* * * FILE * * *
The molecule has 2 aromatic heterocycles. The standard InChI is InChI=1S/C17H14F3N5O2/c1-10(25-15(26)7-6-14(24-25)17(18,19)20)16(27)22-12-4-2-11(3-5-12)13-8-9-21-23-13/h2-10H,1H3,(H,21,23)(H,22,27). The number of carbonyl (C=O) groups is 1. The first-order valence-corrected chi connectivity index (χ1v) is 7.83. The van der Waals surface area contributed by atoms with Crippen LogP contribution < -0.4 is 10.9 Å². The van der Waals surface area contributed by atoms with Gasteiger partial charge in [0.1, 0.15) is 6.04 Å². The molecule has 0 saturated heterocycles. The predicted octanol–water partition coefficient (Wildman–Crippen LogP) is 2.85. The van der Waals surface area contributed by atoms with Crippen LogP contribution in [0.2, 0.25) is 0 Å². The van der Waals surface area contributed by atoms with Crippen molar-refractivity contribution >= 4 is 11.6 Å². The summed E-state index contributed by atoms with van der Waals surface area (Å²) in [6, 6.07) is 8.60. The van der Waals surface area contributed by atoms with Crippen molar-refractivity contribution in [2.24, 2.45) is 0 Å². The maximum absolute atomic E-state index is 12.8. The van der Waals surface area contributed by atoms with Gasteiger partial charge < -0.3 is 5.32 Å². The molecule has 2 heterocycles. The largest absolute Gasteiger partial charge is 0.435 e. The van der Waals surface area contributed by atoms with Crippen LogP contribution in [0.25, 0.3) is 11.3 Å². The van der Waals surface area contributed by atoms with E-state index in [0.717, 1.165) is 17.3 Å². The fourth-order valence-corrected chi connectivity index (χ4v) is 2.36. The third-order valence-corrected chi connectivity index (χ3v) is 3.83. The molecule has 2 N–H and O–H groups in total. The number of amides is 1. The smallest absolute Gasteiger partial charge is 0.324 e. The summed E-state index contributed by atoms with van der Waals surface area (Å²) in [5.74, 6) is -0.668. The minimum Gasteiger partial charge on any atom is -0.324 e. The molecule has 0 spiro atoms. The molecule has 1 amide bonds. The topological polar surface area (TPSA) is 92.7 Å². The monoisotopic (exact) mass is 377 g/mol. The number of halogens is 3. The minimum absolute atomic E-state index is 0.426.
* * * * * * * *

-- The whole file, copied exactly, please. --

The molecule has 2 aromatic heterocycles. The standard InChI is InChI=1S/C17H14F3N5O2/c1-10(25-15(26)7-6-14(24-25)17(18,19)20)16(27)22-12-4-2-11(3-5-12)13-8-9-21-23-13/h2-10H,1H3,(H,21,23)(H,22,27). The number of carbonyl (C=O) groups is 1. The first-order valence-corrected chi connectivity index (χ1v) is 7.83. The van der Waals surface area contributed by atoms with Crippen LogP contribution < -0.4 is 10.9 Å². The van der Waals surface area contributed by atoms with Gasteiger partial charge in [0.1, 0.15) is 6.04 Å². The molecule has 0 saturated heterocycles. The predicted octanol–water partition coefficient (Wildman–Crippen LogP) is 2.85. The van der Waals surface area contributed by atoms with Crippen LogP contribution in [0.2, 0.25) is 0 Å². The van der Waals surface area contributed by atoms with Crippen molar-refractivity contribution >= 4 is 11.6 Å². The summed E-state index contributed by atoms with van der Waals surface area (Å²) in [6, 6.07) is 8.60. The van der Waals surface area contributed by atoms with Crippen molar-refractivity contribution in [2.24, 2.45) is 0 Å². The maximum absolute atomic E-state index is 12.8. The van der Waals surface area contributed by atoms with Gasteiger partial charge < -0.3 is 5.32 Å². The molecule has 2 heterocycles. The largest absolute Gasteiger partial charge is 0.435 e. The van der Waals surface area contributed by atoms with Crippen LogP contribution in [0.25, 0.3) is 11.3 Å². The van der Waals surface area contributed by atoms with E-state index in [0.717, 1.165) is 17.3 Å². The fourth-order valence-corrected chi connectivity index (χ4v) is 2.36. The third-order valence-corrected chi connectivity index (χ3v) is 3.83. The molecule has 2 N–H and O–H groups in total. The number of amides is 1. The smallest absolute Gasteiger partial charge is 0.324 e. The summed E-state index contributed by atoms with van der Waals surface area (Å²) in [5.74, 6) is -0.668. The minimum Gasteiger partial charge on any atom is -0.324 e. The molecule has 0 spiro atoms. The molecule has 1 amide bonds. The topological polar surface area (TPSA) is 92.7 Å². The monoisotopic (exact) mass is 377 g/mol. The number of halogens is 3. The minimum absolute atomic E-state index is 0.426.